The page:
If you want to avoid the heat, don't add fuel to the fire.
But that bit of simple physics seems to have escaped Mayor Tom Henry, whose administration inexplicably suggested spending at least $143,849 on an ill-conceived and possibly counterproductive study mere weeks after City Council members began to ask overdue questions about the use of taxpayer-funded consultants.
In an obvious and anachronistic example of a solution in search of a problem, the administration wants to hire a California firm to study why small businesses – especially those owned by minorities and women. As The Journal Gazette reported, just 0.9 percent of the city's $77 million in construction contracts went to minority-owned companies last year, with 1.6 percent going to firms owned by women.
But unless the city is illegally discriminating against such companies -- and it already has policies and personnel in place to prevent that very thing -- this is an issue only to those who believe government contracts should be handed out on the basis of “fairness” instead of earned on the basis of price and performance.
So City Council was exactly right Tuesday when it balked at a study that could ultimately cost more than $230,000. And should the administration proceed even without Council's consent, it will only expose the degree to which President Tom Smith was also right last month when he asked the administration for a decade's worth of financial records pertaining to consultants, professional services and other “soft costs.”
The administration has not yet responded to what is for now only a friendly request. But it should, and not just because some members are suggesting it may be appropriate to pay minority- and women-owned firms more to boost their participation despite its own admission of a looming budget crisis.
“(Council) has been told that 2014 and beyond will be difficult years because of reduced revenues,” said Smith, R-1st. “So I thought, 'How can we find ways to save money?' A lot of people ask why we use so many consultants, and it would be good to know if certain skill sets show up (in contracts) over and over again.
“If we had people with those skills on staff, could we save money?”
But even more money could be saved by avoiding questionable practices in the first place, which is precisely what Councilman John Crawford, R-at large, suggested the city do regarding the proposed contract study. “A quarter of a million dollars is a large amount to spend in tough budget times when I believe the chance of discovering actionable information is very low,” he told The News-Sentinel's Christian Sheckler.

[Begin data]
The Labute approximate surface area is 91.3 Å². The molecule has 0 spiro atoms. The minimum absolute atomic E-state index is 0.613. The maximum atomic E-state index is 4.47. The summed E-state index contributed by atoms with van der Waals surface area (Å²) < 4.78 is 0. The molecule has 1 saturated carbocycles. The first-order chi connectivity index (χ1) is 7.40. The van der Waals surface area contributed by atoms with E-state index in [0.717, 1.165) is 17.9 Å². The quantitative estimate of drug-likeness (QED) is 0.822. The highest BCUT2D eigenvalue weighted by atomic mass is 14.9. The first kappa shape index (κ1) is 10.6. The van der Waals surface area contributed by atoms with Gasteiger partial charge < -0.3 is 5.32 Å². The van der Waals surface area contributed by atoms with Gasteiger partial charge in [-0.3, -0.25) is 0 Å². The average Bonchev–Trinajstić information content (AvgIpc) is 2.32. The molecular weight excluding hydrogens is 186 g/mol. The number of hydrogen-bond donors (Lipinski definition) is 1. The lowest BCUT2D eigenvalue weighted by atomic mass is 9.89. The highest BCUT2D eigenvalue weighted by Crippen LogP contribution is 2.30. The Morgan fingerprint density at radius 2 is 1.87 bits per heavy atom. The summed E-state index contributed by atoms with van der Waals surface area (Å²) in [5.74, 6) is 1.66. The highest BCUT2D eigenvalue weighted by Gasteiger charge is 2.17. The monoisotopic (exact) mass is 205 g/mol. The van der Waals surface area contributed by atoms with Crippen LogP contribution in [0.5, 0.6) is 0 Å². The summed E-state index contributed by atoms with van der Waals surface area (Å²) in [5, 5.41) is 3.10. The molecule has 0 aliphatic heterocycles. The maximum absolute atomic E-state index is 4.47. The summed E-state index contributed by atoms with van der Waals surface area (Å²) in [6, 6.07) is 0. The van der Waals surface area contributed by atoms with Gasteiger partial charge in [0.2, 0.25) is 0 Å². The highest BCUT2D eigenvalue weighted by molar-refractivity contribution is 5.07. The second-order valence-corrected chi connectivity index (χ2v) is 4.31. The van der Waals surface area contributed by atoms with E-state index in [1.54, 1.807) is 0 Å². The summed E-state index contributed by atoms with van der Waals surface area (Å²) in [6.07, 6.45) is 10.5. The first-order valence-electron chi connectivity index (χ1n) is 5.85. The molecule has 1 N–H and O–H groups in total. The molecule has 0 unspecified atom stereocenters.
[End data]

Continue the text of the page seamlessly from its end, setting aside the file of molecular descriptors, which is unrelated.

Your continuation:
Of course, this isn't the first time the wisdom and value of pricey consultants has been questioned. In 2009 the city commissioned a $32,000 study of a casino's economic impact on Fort Wayne and paid lobbyists more than $46,000 to seek state approval for a referendum on the subject that was never held. City officials at the time were not exactly thrilled to have their lobbying expenses publicized, and probably don't like the idea much better now. But all governments should face similar scrutiny.
There may in fact be political reasons why the mostly Republican Council would seek such details from a Democratic administration, just as Smith correctly notes that politics could also motivate the refusal to provide what should be public information. But, having sounded the budget alarm, the administration is hardly in a position to deny Council facts it needs to carry out its responsibility to review and approve spending.
“If we don't get the information, I would be upset,” Smith said. “We do have subpoena power, but I can't imagine we would have to use it.”
In 1990, when the city's ordinance promoting minority- and women-owned firms expired, then-Mayor Paul Helmke didn't commission a study to crunch the ethnic and gender statistics. He crafted a sensibly simple and non-discriminatory ordinance designed to boost all “emerging” businesses regardless of who owned them. This was done in part by helping them obtain the bonds without which they could not win many contracts.
Now, we are told, some firms still just don't feel comfortable dealing with the city.
We don't need an expensive study to fix that "problem." A huge “welcome” mat in front of City Hall would be a lot cheaper and just as meaningful, but not as meaningful as, in Smith's words, uncompetitive firms "learning to improve how they do business."